Furthermore, the suggested approach ignores the idea that there are objective measurable outcomes in technological achievement itself – it is not only within a social context that any worthwhile judgements can be made of technology.

Would Issigonis’s Mini have been less of a technological achievement if the car had been unsuccessful within broader society – something that, soon after its release, looked quite likely? If analysis includes objective automotive design criteria such as packaging efficiency, fuel economy, performance and handling – then no, it would have been just as great a technological advance, even if it had been a commercial flop with little overt societal impact.

So while I certainly understand the critical importance of a social context in terms of genesis, adoption and impact of a technological advance, to pay only lip-service to the nitty-gritty of the technology itself, and its process of development, seems to me to be missing a helluva lot of the wood for the trees.

It’s easy to be uncharitable: perhaps this approach is the one endorsed because people don’t want to be bothered understanding the technology – better to just accept that it would have come about anyway….so who cares how they actually did it?

But what an incredible belittlement of engineers….

Footnote: I’ve decided not to do the course.

6 Responses to 'A poor way of looking at technological history'

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  1. Dave said,

    on February 4th, 2013 at 10:43 am

    make sure you’re not just getting hung up on the word “actor”, it reads to me like they are using the word in a similar context to software design, eg: http://en.wikipedia.org/wiki/Actor_(UML)

  2. Julian Edgar said,

    on February 4th, 2013 at 10:49 am

    I forgot to include another quote from the course convenor:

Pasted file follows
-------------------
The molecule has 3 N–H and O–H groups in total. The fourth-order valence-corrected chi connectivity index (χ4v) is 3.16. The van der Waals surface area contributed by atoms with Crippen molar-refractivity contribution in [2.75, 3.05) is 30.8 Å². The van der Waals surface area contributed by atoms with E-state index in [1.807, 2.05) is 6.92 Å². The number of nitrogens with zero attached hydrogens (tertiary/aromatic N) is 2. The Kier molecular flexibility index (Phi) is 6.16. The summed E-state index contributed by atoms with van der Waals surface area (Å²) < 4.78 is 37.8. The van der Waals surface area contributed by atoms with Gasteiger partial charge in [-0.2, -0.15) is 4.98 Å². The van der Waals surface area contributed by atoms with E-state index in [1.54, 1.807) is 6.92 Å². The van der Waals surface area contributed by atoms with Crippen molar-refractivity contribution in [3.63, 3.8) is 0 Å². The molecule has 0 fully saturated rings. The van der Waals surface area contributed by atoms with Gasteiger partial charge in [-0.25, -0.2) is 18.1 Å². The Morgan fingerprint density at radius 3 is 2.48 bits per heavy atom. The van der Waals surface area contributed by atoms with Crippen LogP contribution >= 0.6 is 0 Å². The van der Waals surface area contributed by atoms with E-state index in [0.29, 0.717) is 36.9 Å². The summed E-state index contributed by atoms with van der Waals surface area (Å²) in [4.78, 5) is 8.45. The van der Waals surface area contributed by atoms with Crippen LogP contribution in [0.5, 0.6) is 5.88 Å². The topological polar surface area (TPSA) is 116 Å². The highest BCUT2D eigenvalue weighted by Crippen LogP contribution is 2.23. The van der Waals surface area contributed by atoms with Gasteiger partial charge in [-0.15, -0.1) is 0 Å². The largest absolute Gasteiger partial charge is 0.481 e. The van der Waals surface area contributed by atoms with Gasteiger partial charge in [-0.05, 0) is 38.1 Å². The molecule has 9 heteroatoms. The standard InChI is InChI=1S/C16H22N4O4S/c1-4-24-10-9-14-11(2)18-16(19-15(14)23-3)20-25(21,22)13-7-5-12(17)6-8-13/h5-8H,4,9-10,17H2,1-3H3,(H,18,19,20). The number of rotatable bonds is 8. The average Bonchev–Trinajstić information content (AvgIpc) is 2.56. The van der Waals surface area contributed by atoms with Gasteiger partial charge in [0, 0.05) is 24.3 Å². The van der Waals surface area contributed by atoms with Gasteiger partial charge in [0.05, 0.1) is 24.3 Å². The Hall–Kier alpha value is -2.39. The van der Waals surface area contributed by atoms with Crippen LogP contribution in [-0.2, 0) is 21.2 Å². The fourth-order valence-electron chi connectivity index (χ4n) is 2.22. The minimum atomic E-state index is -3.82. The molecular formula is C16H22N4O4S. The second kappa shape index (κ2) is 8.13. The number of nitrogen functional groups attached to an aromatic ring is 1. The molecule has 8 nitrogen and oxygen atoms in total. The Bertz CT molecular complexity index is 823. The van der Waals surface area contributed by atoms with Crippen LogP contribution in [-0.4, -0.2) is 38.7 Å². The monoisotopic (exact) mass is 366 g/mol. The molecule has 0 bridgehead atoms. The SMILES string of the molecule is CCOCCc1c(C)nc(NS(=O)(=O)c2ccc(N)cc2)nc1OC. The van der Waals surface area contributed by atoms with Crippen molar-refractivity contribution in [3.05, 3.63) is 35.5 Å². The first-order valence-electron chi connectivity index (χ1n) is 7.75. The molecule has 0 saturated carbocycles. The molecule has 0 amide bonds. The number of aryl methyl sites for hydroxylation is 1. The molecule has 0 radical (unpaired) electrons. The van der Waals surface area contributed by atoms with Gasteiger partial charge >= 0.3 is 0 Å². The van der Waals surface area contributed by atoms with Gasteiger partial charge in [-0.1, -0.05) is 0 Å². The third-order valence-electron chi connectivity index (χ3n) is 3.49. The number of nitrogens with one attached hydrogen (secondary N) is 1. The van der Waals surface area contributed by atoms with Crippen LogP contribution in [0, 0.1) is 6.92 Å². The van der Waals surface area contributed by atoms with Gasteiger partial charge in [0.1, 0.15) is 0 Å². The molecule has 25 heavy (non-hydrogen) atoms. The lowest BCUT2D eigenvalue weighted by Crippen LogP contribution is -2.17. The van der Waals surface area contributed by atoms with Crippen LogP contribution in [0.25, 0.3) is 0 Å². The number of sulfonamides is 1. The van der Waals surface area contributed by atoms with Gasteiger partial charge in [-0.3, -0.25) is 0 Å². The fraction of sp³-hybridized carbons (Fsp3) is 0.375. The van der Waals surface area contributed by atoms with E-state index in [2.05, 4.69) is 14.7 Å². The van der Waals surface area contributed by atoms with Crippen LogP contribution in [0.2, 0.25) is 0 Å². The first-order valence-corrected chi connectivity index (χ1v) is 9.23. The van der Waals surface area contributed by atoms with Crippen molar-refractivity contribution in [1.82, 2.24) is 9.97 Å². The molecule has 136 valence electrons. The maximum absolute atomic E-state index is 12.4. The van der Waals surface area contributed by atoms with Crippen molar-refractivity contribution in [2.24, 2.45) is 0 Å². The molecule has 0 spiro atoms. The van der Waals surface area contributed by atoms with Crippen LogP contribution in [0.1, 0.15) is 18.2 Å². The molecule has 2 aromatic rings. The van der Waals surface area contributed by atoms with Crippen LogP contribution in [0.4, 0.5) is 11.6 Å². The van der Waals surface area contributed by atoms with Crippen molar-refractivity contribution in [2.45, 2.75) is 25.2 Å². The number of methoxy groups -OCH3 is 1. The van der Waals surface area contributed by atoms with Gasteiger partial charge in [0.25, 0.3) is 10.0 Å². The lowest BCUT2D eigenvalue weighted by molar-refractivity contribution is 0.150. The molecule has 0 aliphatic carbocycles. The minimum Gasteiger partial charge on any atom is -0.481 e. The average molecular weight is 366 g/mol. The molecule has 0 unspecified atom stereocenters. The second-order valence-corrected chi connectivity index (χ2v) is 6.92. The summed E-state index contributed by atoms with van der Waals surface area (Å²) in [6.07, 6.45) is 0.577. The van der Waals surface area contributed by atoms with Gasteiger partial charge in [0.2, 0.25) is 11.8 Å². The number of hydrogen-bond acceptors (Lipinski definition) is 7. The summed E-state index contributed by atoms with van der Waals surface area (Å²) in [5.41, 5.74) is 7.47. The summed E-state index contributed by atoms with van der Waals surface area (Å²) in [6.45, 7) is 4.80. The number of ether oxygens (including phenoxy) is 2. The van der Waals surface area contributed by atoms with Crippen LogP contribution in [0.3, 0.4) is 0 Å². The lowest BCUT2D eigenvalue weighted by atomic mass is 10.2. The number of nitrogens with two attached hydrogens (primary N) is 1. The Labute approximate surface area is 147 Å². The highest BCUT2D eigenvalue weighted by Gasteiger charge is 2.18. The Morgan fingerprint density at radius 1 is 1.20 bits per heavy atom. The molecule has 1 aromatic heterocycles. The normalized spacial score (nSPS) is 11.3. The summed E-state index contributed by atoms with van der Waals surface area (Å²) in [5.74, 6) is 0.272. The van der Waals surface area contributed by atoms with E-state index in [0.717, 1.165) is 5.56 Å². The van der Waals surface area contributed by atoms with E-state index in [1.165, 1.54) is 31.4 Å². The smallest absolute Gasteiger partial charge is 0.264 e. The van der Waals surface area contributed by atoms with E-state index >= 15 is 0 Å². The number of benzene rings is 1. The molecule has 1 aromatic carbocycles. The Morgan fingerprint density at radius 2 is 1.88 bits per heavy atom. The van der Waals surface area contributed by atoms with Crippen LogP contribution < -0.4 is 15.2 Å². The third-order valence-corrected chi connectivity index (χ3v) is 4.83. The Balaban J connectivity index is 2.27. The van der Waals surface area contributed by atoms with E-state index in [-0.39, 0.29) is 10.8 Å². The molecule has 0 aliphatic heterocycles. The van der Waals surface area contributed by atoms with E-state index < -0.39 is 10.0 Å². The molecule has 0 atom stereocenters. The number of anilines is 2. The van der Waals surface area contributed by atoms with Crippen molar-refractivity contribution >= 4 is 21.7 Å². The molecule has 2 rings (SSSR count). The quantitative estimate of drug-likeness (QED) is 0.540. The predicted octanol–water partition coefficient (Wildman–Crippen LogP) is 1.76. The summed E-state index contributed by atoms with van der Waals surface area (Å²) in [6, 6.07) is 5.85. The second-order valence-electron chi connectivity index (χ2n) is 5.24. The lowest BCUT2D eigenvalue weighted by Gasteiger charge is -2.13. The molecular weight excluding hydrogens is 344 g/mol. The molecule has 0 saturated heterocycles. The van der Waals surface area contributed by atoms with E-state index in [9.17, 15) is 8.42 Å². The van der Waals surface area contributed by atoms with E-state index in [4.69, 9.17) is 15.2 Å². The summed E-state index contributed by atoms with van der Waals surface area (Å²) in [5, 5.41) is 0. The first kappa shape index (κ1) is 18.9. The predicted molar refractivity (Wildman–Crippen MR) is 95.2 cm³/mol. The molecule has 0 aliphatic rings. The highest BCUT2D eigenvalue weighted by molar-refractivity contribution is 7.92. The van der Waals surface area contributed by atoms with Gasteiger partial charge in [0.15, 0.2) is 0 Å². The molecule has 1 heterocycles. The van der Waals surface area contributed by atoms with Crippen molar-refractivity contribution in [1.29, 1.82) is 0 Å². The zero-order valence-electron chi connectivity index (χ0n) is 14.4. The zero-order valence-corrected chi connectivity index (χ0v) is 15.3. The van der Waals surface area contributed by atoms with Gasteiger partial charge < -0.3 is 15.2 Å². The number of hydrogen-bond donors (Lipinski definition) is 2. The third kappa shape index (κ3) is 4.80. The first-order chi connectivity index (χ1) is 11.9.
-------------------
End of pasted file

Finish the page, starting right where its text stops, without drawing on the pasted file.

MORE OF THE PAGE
“I remain committed to the view that the *development* of technology is of little interest (to a non-engineer) outside of its historical context.”

    ie who cares how they did it!

  3. David Owens said,

    on February 4th, 2013 at 2:34 pm

    Of course it is only in the understanding of its social context that someone (engineer OR non-engineer) will be able to appropriate someone else’s step of technical brilliance in a new situation 🙂

    Sorry the engineer in me slipped out.

  4. stewart Murray said,

    on February 5th, 2013 at 7:54 am

    welcome back to course life.

    Learn the content (chosen by comittee, refined by the lecturers’ whim), hopefully pass some arbitrary standards (even to a “bell curve” outcome, guaranteeing some people fail). then once you have “made it” , get a job at a uni, start the cycle over etc. if you need education for a job, suck it up. no alternative. if you actually want to learn, rather than be taught, there is much more knowledge out there than chaining yourself some rusty course.

    Well done J. Keep quenching that thirst.

  5. Budhi Santoso said,

    on February 5th, 2013 at 9:38 am

    Sad to see that people lossing their interest in technological process and their much lower respect to the inventor who change their live or habbit.

  6. Steve said,

    on February 16th, 2013 at 3:30 pm

    A well written and stoic article. Unfortunately the ‘why’ is often more important simply because of the way in which a lot of technical advances came to fruition. Most would be unaware that, over the course of centuries, pretty much every technical invention and innovation was ‘seeded’ ie; the spark was created very eloquently, politically and hopefully with no trail. All of the expertise was stolen from previous civilisations with no recompense or acknowledgement, albeit structured into a curriculum for up and coming minds. One only has to look at the plethora of brands and aspects while understanding that there is a very limited number of ways that a technical issue can be extrapolated (put in a different case or configuration for the illusion of many options or conclusions). However, one must also agree there are many bright minds that have taken such ideas and created very profitable outcomes, not neccessarily for themselves but, for their masters. Another day would be better for the investigation of programmed obsolescence and single point failure which, for me, demonstrates the art of engineering has been polluted and subverted. There is something to be said for both your argument and that of the course provider, the thesis of either with the potential to make or break careers. Cheers 🙂